after you have filed for divorce in Michigan, both parties remain financially responsible for the children involved in the separation. One of the biggest mistakes parents make when filing for divorce is failing to pay the court-mandated child support on a regular basis. In Michigan, child support is calculated based on the income shares model, which uses the income of both parents to determine the amount of child support owed. This model is based on the concept that children should have access to the same amount of financial support that they would have had if their parents had remained together. Child support is essential in maintaining the quality of life and wellbeing of the child.
When children move with the custodial parent, they often experience a drastic change in their lifestyle. In some cases, children may be moving from a two-income household to a one-income household. It may be difficult for the custodial parent to make ends meet on their own. Child support is designed to help bridge the financial gap that children may experience while they are going through this change. In addition to maintaining a good quality of life, child support is designed to help with the child’s education, medical expenses, insurance, child care and extracurricular activities. These funds are often added on to the base amount of child support in order to meet the unique needs of the child. Parents should never withhold child support payments out of spite for the other spouse, as it only ends up hurting the child.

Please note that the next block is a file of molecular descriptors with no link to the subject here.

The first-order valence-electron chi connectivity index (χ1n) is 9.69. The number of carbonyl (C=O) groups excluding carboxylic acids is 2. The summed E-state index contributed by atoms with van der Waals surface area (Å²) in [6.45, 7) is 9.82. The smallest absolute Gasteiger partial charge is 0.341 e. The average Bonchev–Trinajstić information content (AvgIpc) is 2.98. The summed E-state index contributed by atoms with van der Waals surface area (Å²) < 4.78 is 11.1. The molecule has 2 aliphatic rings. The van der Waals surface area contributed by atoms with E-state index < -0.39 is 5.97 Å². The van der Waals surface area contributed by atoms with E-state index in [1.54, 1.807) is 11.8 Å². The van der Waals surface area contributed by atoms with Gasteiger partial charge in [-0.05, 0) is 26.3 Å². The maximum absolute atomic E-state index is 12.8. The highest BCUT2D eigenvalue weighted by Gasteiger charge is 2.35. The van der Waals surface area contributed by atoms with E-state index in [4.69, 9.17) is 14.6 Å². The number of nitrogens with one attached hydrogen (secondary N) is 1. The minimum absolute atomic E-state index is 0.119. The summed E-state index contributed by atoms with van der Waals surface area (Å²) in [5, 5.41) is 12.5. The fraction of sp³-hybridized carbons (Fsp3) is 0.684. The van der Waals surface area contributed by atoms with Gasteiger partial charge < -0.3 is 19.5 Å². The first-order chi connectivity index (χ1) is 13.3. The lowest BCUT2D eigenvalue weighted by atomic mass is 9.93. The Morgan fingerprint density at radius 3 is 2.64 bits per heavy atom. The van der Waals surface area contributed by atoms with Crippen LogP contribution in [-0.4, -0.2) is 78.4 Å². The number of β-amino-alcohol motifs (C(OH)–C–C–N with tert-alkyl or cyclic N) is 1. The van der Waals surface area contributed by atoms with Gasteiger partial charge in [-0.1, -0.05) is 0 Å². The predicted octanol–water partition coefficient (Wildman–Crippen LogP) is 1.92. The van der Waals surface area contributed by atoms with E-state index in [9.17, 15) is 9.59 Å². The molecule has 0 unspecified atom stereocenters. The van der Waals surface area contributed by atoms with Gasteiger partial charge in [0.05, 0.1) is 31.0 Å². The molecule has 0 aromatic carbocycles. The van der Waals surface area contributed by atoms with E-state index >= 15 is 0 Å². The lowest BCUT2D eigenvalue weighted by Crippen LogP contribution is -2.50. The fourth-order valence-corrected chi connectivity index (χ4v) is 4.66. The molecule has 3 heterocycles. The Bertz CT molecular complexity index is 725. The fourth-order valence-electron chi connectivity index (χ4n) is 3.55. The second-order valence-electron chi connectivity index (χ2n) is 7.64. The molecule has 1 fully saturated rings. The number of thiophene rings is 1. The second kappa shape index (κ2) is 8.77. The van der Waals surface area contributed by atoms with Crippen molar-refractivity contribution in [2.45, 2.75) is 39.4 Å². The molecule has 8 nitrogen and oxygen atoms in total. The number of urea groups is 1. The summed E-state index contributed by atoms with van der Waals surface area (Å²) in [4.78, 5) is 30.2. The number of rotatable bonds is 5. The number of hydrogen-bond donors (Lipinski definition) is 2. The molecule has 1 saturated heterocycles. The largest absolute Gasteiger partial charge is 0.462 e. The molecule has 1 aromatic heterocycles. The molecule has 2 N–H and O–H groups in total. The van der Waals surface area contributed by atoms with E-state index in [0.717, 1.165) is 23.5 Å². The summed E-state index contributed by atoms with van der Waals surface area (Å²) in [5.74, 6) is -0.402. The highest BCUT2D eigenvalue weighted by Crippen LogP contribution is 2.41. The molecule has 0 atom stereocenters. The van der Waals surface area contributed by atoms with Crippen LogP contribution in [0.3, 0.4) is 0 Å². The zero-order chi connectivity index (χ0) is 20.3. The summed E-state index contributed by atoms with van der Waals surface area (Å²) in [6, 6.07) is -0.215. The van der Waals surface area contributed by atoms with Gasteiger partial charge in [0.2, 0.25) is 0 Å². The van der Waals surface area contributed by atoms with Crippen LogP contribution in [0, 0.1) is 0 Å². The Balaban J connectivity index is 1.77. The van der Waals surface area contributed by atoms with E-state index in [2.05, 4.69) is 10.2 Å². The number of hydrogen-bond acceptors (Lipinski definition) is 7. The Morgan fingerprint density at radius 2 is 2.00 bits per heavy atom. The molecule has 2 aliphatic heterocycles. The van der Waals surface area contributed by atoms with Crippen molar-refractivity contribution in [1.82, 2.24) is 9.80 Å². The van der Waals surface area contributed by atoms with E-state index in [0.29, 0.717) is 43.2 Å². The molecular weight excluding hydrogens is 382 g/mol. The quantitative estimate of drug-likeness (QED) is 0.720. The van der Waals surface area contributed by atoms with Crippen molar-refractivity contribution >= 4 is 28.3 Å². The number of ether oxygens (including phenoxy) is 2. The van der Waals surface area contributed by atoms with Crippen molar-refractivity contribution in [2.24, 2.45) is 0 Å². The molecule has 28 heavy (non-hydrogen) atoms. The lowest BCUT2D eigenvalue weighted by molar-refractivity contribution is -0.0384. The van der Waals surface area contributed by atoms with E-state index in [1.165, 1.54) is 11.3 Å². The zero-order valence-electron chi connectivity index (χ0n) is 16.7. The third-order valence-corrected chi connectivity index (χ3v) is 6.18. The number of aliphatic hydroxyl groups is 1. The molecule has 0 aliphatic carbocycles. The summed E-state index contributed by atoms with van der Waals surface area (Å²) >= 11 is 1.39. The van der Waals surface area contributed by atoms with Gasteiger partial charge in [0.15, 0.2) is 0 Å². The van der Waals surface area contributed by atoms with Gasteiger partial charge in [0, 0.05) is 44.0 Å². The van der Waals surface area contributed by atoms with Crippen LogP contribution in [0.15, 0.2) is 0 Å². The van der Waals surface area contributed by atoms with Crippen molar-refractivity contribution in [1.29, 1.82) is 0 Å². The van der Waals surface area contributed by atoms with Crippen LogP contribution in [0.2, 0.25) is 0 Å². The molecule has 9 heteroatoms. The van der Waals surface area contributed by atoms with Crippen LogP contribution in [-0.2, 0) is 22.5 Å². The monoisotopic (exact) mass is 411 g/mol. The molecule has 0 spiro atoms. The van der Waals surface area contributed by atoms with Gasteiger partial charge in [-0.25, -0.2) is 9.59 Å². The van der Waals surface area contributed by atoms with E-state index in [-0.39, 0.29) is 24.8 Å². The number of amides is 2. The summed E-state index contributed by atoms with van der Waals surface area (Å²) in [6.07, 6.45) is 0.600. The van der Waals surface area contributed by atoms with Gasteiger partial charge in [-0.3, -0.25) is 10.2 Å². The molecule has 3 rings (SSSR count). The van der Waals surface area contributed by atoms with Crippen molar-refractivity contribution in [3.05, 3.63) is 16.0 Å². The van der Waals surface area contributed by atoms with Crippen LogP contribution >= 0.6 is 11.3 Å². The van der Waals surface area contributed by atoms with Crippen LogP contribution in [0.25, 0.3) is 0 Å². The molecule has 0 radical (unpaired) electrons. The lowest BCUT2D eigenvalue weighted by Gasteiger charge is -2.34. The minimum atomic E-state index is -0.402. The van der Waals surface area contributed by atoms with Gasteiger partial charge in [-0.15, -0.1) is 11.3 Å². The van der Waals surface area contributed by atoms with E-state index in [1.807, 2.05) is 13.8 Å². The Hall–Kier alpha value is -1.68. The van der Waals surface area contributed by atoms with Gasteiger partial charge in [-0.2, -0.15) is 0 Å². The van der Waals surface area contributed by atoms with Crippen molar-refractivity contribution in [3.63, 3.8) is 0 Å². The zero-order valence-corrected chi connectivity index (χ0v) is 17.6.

This information should be used for educational purposes and not be taken as legal advice.